In April 2020, The New York Times reported that cases of domestic violence were on the rise. The recent lockdown has forced many couples to remain in confinement due to worldwide restrictions. Most people quarantined at home with nowhere to go. Distractions are eliminated forcing couples to confront a reality that isn’t always pretty, aggravated by life’s stressors and rattling the pressure cooker. Events taking place in this type of home situation turn volatile, placing these women in great danger.
On average, close to 20 people per minute suffer at the hand of an intimate partner. According to recent statistics, the majority of the victims in abusive relationships are women. The unspeakable crime leaves a trail of terror, mistrust, and despair as a loved one creates havoc in the victim’s life. Sometimes, the abuse causes victims to feel tremendous guilt as they process the tsunami of emotions including the torturous voice in your ear, whispering “You should have known better.”
During my late teens, I experienced a relationship with a controlling and troubled young man. His emotional maturity was minimal, my inexperience combined with the butterflies did not allow me to see things clearly until one fateful night. On prom night during my senior year of high school, my date’s true colors came to light. His dislike for my friends turned into an intense tug of war. My defiance during an argument won me a hard shove in an elevator. The fear and psychological toll of that moment lasted for a while but was a lesson in boundaries. It was our last date, the only time he got the chance to show his aggression. I was one of the lucky ones, recognizing the signs of abuse early in the courtship. Millions of women never get this chance, instead, they are roped into an unhealthy or perilous situation. Too often, trapped in a web of violence without knowing how to exit safely.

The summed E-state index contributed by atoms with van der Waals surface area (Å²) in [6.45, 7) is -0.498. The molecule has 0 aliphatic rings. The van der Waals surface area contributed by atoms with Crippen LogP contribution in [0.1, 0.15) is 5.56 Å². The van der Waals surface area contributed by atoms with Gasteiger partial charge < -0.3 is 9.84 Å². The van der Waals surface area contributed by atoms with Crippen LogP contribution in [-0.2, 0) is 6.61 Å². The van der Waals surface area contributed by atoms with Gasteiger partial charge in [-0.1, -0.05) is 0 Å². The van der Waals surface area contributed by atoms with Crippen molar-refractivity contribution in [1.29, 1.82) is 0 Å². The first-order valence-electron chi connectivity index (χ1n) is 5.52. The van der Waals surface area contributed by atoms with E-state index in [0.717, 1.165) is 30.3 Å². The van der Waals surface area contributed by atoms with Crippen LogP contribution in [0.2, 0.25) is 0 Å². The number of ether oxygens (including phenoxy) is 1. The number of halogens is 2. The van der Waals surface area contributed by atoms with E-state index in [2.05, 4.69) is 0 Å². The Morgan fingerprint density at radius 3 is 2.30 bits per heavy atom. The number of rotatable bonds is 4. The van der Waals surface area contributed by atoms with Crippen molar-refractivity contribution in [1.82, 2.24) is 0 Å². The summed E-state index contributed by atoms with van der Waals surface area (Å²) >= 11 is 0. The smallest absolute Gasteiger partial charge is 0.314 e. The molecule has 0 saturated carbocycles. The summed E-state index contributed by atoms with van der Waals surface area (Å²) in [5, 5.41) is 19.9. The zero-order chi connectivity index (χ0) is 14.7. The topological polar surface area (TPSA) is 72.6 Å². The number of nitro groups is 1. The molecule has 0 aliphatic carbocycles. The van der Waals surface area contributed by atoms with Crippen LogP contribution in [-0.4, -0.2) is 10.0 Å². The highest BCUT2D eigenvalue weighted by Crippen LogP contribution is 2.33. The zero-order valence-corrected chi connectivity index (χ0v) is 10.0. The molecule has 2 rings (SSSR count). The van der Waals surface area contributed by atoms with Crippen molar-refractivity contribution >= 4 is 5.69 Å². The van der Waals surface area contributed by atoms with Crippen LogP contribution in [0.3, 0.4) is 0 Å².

I met one of these women, inspiring me to write this article. Due to the sensitivity of the topic, her identity will remain confidential. She is a woman of intelligence, wit, and lives her life with gratitude. “Lovey” as I call her, carries immense strength with grace. You would never imagine the pain she’s had to endure at the hands of domestic violence. Recently, she was courageous enough to share some of what she experienced giving us a real look behind the picture of domestic violence.
1. How long were you a victim of domestic violence? Did your friends and family suspect your precarious situation at home? I was a victim for 6 years, as naive as I was, didn’t realize the abuse actually began about 3 years into the relationship. Looking back, I think I had blinders on.
Oh my! Yes, they did and begged me to leave! I was very strong-willed during that time, did not like being told what to do. Even though I knew they were right, found myself making excuses for everything. I began to distance myself from family and friends. He “convinced” me that the people I loved did not have my best interest at heart. I was so desperate to be loved, he said all the right things, so I stayed. I thought it was how love was supposed to be.